A brief history of Norssi
The Helsinki Normal Lyceum was initially established in autumn 1867, when Finnish-language classes were introduced at the Swedish normal lyceum of Helsinki. This Finnish-language department was shut down in 1871 due to the language policy, but it continued in the same form without a pause as the privately owned Helsingin Suomalainen Alkeisopisto. The school moved to a newly completed school building at Ratakatu 2 (now Ratakatu 6 A) in autumn 1878.
In 1873, a Finnish normal lyceum was set up in Hämeenlinna, which became a regular lyceum in 1887. At the same time, Helsingin Suomalainen Alkeisopisto became state owned, and it was turned into a teacher training school entitled Helsinki Suomalainen Normaalilysee.
The school changed its name three more times before acquiring its current name: to Helsingin Suomalainen Normaalilyseo in 1915, to Helsingin Normaalilyseo in 1950 and to Helsingin I normaalikoulu in 1974. At the decision of the rector of the University of Helsinki, the name was restored to Helsingin normaalilyseo, the Helsinki Normal Lyceum, on 1 January 1995.
The Helsinki Normal Lyceum operated at Ratakatu 2 from 1878 to 1905, when it moved to a newly completed building at Ratakatu 4 (now Ratakatu 6B).
“The school’s rector, science teacher and physical education teacher made the drawings. They were then sent to the Imperial Finnish Senate, along with the 450,000-mark cost estimate, in a letter dated 22 May 1903. As was customary at the time, it took a very long time for the drawings to be approved: it was not until 20 January 1904 that the National Board of Public Buildings received the order to initiate the building project. At the same time, the Board was informed that the grant was increased to 465,000 marks because of the rise of unsettled and restless times. (--) A building contract for this sum was signed on 26 February 1904. Yrjö Sadenius was chosen as the head architect and Jac. Ahrenberg as the supervising architect. With architect Sadenius’ well-informed and energetic lead, the project progressed with few difficulties, and the building gained a roof over its head in the autumn of the same year.”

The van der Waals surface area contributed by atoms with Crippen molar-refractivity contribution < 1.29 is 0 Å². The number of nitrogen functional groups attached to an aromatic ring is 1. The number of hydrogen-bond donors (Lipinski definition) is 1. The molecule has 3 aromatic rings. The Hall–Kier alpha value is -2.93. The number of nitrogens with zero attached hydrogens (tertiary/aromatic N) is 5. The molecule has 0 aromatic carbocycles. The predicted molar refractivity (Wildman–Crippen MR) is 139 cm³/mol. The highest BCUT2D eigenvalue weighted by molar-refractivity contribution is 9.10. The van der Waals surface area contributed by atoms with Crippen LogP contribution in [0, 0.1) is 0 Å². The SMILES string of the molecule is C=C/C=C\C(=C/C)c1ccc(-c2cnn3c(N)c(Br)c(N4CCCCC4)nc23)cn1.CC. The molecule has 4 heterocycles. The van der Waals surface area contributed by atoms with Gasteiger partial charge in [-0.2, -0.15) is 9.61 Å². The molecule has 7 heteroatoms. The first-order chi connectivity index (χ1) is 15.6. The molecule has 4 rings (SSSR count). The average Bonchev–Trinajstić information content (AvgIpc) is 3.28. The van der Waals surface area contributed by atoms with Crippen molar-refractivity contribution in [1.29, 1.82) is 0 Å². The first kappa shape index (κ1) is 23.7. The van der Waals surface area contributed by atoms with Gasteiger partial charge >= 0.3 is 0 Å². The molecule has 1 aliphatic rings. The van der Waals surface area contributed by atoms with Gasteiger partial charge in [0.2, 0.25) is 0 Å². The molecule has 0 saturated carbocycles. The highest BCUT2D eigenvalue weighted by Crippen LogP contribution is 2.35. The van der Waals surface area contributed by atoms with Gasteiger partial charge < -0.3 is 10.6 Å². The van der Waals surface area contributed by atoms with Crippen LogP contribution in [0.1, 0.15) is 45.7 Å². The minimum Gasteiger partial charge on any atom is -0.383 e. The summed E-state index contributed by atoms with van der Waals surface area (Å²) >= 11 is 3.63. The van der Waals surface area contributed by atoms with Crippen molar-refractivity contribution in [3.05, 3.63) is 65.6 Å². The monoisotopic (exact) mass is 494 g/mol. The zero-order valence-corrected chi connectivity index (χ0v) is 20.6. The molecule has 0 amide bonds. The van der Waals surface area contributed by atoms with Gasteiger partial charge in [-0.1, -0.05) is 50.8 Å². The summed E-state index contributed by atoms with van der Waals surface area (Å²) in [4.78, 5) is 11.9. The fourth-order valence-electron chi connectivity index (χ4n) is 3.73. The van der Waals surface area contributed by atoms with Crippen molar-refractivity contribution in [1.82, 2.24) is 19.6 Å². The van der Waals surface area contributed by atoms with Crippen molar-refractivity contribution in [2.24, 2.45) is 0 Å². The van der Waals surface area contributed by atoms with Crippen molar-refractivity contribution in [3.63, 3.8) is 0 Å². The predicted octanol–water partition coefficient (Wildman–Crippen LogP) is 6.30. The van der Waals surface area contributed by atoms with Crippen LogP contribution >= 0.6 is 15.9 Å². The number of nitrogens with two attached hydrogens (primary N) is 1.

- Reports of the National Board of Public Building 1904–1907, on the new building of Suomalainen normaalilyseo
The Ratakatu building underwent considerable extensions in 1926 and 1953. In 1979–1980, the historically valuable school building was renovated, and the school operated at Kansakoulukatu 3. When the school moved back to its original facilities, teaching was organised into subject-based classes.
In 2004–2008, the Helsinki Normal Lyceum building was renovated again, and the building at Ratakatu 6A, previously housing the Department of Teacher Education, was incorporated into the main building. The old middle section, built to connect the two buildings in 1950s, was torn down, and a new one was built in its place. The new middle section boasts a grand spiral staircase between the second and third floor, a second gym and two computer labs.
During the renovation, part of the school’s teaching was offered at Bulevardi 18, which previously housed the Open University.
In 2008, Norssi welcomed the European School of Helsinki at Ratakatu 6A, where it stayed until it gained its own facilities at Bulevardi 18 in December 2009.
From autumn 2011, Ratakatu 6A has also housed the French school Jules Verne.
Text: Ville Laustela and Norssi’s archives
POIKIEN KOULU JA VÄHÄN TYTTÖJENKIN - NORSSIN HISTORIA 1930-1974, Kirj. Erkki Nordberg 2009
e-book published by Vanhat Norssit Ry